· Deep resonance for employers in terms of our ability to rock their world by meeting eligibility requirements and then some

Value-added at every turn and completely in the realm of “show not tell.”

I am from The Show Me State after all.

As I play with this more I also want to make it visual. For example, “The Imaginator” would be represented with a symbol (e.g. imaginator x-ray goggles). I’ve just begun exploring how the visual element can be incorporated, but I love the idea of images and words dancing together on a page.

My ask:
I’d love your feedback on the concept I’ve presented here. What, if anything, gave you an “aha” moment? What, if anything, made your brow furrow in skepticism? How can I make this better or present the idea better?

Compassion-fueled feedback is welcome; be aware this is rough and I am tender.

Contact me here.

Photo Credit: photobunny

Human-Centered Resumes (are the way of the future!)

Since I attended StartingBloc mid-February, I’ve been full of excitement, ideas, and energy. One major benefit of attending SB is that I got some perspective on a personal blind spot. I was among a group of 100+ do-ers n’ entrepreneurs.

Though I think of myself as more of a be-er than a do-er, the blind spot that I got some insight into was my own ideas —> action gap. Sometimes I have “good” ideas but they seem “minor,” so instead of taking them seriously and pursuing them, I just dream up more ideas. Having some insight into this blind spot has piqued my curiosity about what would happened if I fully explored even one of these “good” ideas.

Follow thru, baby.

To make this all more concrete…

I’ve had numerous conversations with folks in the past several months about the process of applying for jobs, constructing resumes, writing cover letters and interviewing. I’m (f)unemployed and so are a number of folks I know so these kinds of conversations surface frequently.

In all my conversations about the job-hunting process, I’ve never heard anyone say, “I love it. I wish I could be a professional job applicant. Chronological resumes make my heart sing!”

I myself may have used a couple expletives in expressing my views on the topic. My frustration has fueled what I’m now calling The Human-Centered Resume project.

It’s part of my practice of harnessing the power of “negative” energy and channeling it into building something better which, along the way, converts the “negative” quality into a “positive” one. It also shines the light on my blind-spot.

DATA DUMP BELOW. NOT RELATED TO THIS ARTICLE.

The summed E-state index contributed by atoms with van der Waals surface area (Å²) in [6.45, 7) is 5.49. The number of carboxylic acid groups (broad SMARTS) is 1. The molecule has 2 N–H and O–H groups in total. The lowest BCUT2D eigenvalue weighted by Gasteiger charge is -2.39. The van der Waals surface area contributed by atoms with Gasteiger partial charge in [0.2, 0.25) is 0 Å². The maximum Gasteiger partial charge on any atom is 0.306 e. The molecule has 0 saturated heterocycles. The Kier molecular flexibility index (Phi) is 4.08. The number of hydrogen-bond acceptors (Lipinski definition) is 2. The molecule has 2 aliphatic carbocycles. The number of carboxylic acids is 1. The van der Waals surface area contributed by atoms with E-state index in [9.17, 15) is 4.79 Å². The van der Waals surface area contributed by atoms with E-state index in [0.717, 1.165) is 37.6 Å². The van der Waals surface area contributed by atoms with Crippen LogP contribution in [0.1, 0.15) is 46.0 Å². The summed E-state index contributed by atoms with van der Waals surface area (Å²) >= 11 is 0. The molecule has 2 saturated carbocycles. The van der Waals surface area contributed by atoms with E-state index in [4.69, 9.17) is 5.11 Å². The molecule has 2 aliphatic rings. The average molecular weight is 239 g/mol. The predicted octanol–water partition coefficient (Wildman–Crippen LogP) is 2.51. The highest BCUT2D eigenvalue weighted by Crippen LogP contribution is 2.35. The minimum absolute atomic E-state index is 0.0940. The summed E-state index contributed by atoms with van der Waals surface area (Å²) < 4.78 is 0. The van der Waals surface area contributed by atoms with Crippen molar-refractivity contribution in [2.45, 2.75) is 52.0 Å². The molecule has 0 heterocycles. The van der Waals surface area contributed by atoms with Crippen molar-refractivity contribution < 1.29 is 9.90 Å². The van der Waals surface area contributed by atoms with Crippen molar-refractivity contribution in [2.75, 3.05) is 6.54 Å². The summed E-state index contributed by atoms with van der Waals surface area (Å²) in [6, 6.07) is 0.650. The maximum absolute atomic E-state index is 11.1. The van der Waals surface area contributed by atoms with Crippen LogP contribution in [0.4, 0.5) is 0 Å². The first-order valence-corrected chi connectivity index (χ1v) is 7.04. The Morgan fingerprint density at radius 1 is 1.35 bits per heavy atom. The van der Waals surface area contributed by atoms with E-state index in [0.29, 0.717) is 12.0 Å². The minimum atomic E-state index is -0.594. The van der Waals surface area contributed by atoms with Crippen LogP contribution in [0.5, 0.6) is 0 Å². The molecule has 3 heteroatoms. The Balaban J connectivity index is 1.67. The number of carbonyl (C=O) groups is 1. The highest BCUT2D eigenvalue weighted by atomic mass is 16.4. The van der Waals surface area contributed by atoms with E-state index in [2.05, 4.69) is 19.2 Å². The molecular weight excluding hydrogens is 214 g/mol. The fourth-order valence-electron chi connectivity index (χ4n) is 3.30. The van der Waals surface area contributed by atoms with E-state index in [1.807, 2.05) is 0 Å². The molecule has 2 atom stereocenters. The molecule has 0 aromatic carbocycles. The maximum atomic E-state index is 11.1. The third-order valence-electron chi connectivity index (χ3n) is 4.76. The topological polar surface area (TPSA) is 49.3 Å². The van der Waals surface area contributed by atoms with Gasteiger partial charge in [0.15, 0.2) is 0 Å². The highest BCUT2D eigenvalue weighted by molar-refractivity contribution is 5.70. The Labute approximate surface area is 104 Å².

Bi-product: Happier Mary. Happier world.

So this:
“I f*&%ing hate searching for jobs. It’s so $#%&ing frustrating to make a resume that reflects who I am.” (Full disclosure: I was stuck in this thought process for about two months.)

Became this:
What would a swoon-worthy resume and job-hunting process look like? Why am I so irked by the current process? Considering those irksome properties, how can I build something better that eliminates them?

Then I actually started to build it… The Human-Centered Resume was born.

Let’s start by examining the logic of the current resume model:

The Skills-Based Chronological Resume.

It treats WHAT, WHEN, and WHERE as the 3 KINGS.

The message is:
WHAT I’ve done in the past, WHEN I did it , and WHERE I did it are the best indicators of my ability to succeed in the position I’m applying for.

On the resume itself, this looks like:
A description of duties in previous positions and/or professional titles (WHAT)
Displayed in reverse chronological order, showing “progression” in career (WHEN)
Headed up by the name of the organization & the physical location (WHERE)

Here comes the irksome part.

WHO I am as person, WHY I chose to do the the things on my resume, and HOW I went about doing them is:

a) considered irrelevant and ignored
b) matters (at least a little) and is assumed to be reasonably well derived from looking at the 3 KINGS
or
c) we’ll figure it out if we decide to interview or hire you whether we want to or not (e.g. Damn, that guy’s got a a major anger problem. His work is brilliant but it sucks working with him. Who knew?!)

Taken alone I was irked that the WHO, WHY and HOW are exiled from the resume kingdom by the 3 KINGS. So my frustration was compounded when I realized that the resume-exchange and hiring process are but a microcosm of (and entry point into) the whole dehumanizing* system of workplace organizations.

Build a Better System AKA (to SB LA ’13-ers) “Show ’em the clean glass of water!”

In the Human-Centered Resume, WHO, WHY and HOW are the 3 KINGS.

The message is:
WHO I am as a person, WHY I chose my past experiences, and HOW I went about doing them drives WHAT I’ve done, WHERE I did it and WHEN I did it. Therefore WHO, WHY and HOW are the best indicators of my ability to succeed in the job I’m applying for.

Here’s a side-by-side comparison.

P1040290

On the resume itself this look like:
STAY TUNED! The next post will reveal the secrets of Human-Centered Resumes. They really are the way of the future, folks.

*My intention in using the word “dehumanizing” isn’t to trigger ya. I mean it as literally as possible. We are literally reduced, in our resumes, to skill sets, past experiences, dates, titles, etc.  I think that even in the least human-friendly organizations there are elements of humanism, but on the whole organizations (especially large ones) take on a bureaucratic tone and are essentially dehumanizing. Read some Max Weber.